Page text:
Perhaps the pituitary has gone rogue, or maybe even the hypothalamus. Perhaps from a concussion?
Or perhaps the mess started with inflammation from, say, vegetable oils in the diet.
Possibly bogus estrogen went on a rampage. Have you ever taken birth control pills or hormone replacement treatment (HRT)? Or do you eat soy or flax? Or use lotions and potions containing parabens? Or perhaps eat canned foods; most cans are lined with bogus estrogen that protects the can–but does a number on us. Etc.
Or perchance you’re duking it out with that old bugaboo, candida, a yeast that lives in our bodies, and sprints out of control every chance it gets. Have you taken antibiotics? Do you have low stomach acid (which has the exact same symptoms as high stomach acid)? Either can launch candida into a frenzy.
The possible connections go on and on, creating a real puzzle to solve.
Rather than try to figure it out on your own, let your body help. It tells you what it needs by the symptoms you have. That’s what got me out of the ditch, so that’s what I talk about to help others get out of their ditch. It’s not rocket science, just a lot of possibilities to consider.
Hyperthyroid help while you’re figuring out your symptoms
• Tea contains calcium fluoride, a natural fluoride (not toxic sodium fluoride, the unrefined industrial waste they put in our water), and fluoride slows the thyroid down.
Black tea has the most fluoride, white tea the least, with green tea falling in the middle. Most brands of tea include toxic pesticides and harmful packaging. Get organic tea; it isn’t sprayed with sodium-fluoride-based insecticides, and using organic increases your odds that you won’t encounter harmful packaging.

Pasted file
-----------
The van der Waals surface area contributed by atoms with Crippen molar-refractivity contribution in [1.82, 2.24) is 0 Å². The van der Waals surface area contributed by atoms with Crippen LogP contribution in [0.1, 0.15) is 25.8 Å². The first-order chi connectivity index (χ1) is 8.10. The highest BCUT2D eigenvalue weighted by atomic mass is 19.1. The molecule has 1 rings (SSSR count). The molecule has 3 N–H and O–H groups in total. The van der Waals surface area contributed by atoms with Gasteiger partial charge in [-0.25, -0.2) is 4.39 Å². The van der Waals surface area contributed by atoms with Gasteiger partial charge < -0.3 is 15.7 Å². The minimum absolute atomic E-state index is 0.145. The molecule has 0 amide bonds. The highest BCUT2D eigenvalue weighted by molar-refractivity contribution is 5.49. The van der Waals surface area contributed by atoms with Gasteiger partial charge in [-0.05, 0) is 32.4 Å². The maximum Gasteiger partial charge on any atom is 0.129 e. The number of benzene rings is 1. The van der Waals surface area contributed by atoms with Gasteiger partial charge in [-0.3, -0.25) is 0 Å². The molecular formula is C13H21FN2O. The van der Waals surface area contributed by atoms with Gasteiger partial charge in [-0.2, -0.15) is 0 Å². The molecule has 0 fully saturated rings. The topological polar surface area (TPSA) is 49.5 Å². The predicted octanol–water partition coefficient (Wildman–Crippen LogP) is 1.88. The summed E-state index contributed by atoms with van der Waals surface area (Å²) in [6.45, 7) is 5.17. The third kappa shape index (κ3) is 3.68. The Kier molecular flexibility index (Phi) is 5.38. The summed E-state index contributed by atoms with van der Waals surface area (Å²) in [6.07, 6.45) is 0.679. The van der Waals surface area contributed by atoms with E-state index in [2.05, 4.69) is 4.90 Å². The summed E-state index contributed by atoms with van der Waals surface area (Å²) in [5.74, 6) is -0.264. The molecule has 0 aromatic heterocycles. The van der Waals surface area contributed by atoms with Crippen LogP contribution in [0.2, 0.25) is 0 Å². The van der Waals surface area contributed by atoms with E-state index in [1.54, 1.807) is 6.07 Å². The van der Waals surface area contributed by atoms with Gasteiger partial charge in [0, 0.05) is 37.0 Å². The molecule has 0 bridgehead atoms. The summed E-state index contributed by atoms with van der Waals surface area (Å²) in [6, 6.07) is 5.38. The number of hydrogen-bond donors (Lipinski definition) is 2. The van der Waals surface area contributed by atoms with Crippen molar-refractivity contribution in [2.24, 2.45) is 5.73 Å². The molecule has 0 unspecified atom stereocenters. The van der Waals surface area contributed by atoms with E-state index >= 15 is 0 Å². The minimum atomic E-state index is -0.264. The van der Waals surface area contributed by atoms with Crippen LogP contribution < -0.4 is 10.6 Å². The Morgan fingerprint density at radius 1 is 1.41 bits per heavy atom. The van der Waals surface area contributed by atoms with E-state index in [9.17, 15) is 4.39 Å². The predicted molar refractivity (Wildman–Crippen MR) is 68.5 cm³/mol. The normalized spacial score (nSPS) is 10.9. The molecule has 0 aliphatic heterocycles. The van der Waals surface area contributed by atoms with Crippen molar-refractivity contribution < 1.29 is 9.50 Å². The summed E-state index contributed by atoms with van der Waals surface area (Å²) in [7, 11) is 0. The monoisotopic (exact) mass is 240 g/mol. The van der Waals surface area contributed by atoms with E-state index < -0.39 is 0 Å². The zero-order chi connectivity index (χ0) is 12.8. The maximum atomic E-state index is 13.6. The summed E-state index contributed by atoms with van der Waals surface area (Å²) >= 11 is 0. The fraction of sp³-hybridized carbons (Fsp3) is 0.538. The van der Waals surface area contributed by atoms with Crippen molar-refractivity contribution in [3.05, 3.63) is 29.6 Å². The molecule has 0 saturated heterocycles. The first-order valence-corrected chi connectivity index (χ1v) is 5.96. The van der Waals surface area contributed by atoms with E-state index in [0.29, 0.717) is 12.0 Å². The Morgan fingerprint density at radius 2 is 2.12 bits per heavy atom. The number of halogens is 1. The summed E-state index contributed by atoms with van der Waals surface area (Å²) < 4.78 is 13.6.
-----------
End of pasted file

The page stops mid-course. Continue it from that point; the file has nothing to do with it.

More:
I don’t know of any studies that discuss how much tea to drink to counteract hyperthyroidism. But general rules of thumb aren’t all that helpful for dealing with unique items, and our bodies are definitely unique. And, of course, your body will be happy to be your guide.
• Cruciferous vegetables also slow down thyroid functions. Quite a bit when they’re raw, less when they’re lightly steamed and not much when they’re fully cooked. Buy organic, if possible.
And what, pray tell, are the cruciferous vegetables?
* Brussel sprouts
* Bok choy (Chinese cabbage)
* Collard greens
What not to do
Don’t get talked into having your thyroid zapped or cut out. That just swaps your hyperthyroid mess for hypothroidism, which may be different, but sure isn’t better.
Plus, the tiny parathyroid glands, which are close by the thyroid, can accidentally get whacked. And then we’re talking misery and woe way beyond where you already are. Worse, once it’s done, there’s no going back.
Bottom line: Nutrition offers the best chance for a New You. Get that going and just watch what happens.
If you would like to learn more, click below:
Until next time then.
God is good,